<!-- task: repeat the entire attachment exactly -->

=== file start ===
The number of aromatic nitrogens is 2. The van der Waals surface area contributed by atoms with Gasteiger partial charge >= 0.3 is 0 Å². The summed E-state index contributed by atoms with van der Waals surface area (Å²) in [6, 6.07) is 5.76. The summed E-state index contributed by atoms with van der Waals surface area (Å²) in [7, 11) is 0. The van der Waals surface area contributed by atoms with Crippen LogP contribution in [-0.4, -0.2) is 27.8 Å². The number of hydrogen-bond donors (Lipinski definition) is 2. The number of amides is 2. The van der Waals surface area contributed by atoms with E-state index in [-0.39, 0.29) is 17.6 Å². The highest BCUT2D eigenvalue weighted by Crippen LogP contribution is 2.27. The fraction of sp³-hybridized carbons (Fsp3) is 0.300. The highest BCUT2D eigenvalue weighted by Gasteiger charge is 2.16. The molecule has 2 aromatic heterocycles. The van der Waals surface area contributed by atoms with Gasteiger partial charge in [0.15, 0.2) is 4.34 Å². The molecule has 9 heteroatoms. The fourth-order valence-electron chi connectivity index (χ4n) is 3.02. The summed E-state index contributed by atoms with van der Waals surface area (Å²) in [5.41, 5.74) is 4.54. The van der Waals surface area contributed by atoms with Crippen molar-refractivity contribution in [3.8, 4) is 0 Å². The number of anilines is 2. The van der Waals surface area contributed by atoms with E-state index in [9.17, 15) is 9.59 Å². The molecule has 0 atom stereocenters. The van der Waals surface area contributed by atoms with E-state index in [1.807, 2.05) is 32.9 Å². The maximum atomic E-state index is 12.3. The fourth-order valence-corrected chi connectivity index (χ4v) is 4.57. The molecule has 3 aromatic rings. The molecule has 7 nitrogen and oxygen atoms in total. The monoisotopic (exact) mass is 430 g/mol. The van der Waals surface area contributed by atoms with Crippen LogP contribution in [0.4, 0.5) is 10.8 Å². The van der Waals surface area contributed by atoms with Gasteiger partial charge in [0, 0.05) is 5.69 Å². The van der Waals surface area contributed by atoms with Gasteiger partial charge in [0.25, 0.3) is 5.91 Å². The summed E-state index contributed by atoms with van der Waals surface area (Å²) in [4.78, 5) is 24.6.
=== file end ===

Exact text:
The number of aromatic nitrogens is 2. The van der Waals surface area contributed by atoms with Gasteiger partial charge >= 0.3 is 0 Å². The summed E-state index contributed by atoms with van der Waals surface area (Å²) in [6, 6.07) is 5.76. The summed E-state index contributed by atoms with van der Waals surface area (Å²) in [7, 11) is 0. The van der Waals surface area contributed by atoms with Crippen LogP contribution in [-0.4, -0.2) is 27.8 Å². The number of hydrogen-bond donors (Lipinski definition) is 2. The number of amides is 2. The van der Waals surface area contributed by atoms with E-state index in [-0.39, 0.29) is 17.6 Å². The highest BCUT2D eigenvalue weighted by Crippen LogP contribution is 2.27. The fraction of sp³-hybridized carbons (Fsp3) is 0.300. The highest BCUT2D eigenvalue weighted by Gasteiger charge is 2.16. The molecule has 2 aromatic heterocycles. The van der Waals surface area contributed by atoms with Gasteiger partial charge in [0.15, 0.2) is 4.34 Å². The molecule has 9 heteroatoms. The fourth-order valence-electron chi connectivity index (χ4n) is 3.02. The summed E-state index contributed by atoms with van der Waals surface area (Å²) in [5.41, 5.74) is 4.54. The van der Waals surface area contributed by atoms with Crippen molar-refractivity contribution in [3.8, 4) is 0 Å². The number of anilines is 2. The van der Waals surface area contributed by atoms with E-state index in [9.17, 15) is 9.59 Å². The molecule has 0 atom stereocenters. The van der Waals surface area contributed by atoms with E-state index in [1.807, 2.05) is 32.9 Å². The maximum atomic E-state index is 12.3. The fourth-order valence-corrected chi connectivity index (χ4v) is 4.57. The molecule has 3 aromatic rings. The molecule has 7 nitrogen and oxygen atoms in total. The monoisotopic (exact) mass is 430 g/mol. The van der Waals surface area contributed by atoms with Crippen LogP contribution in [0.4, 0.5) is 10.8 Å². The van der Waals surface area contributed by atoms with Gasteiger partial charge in [0, 0.05) is 5.69 Å². The van der Waals surface area contributed by atoms with Gasteiger partial charge in [0.25, 0.3) is 5.91 Å². The summed E-state index contributed by atoms with van der Waals surface area (Å²) in [4.78, 5) is 24.6.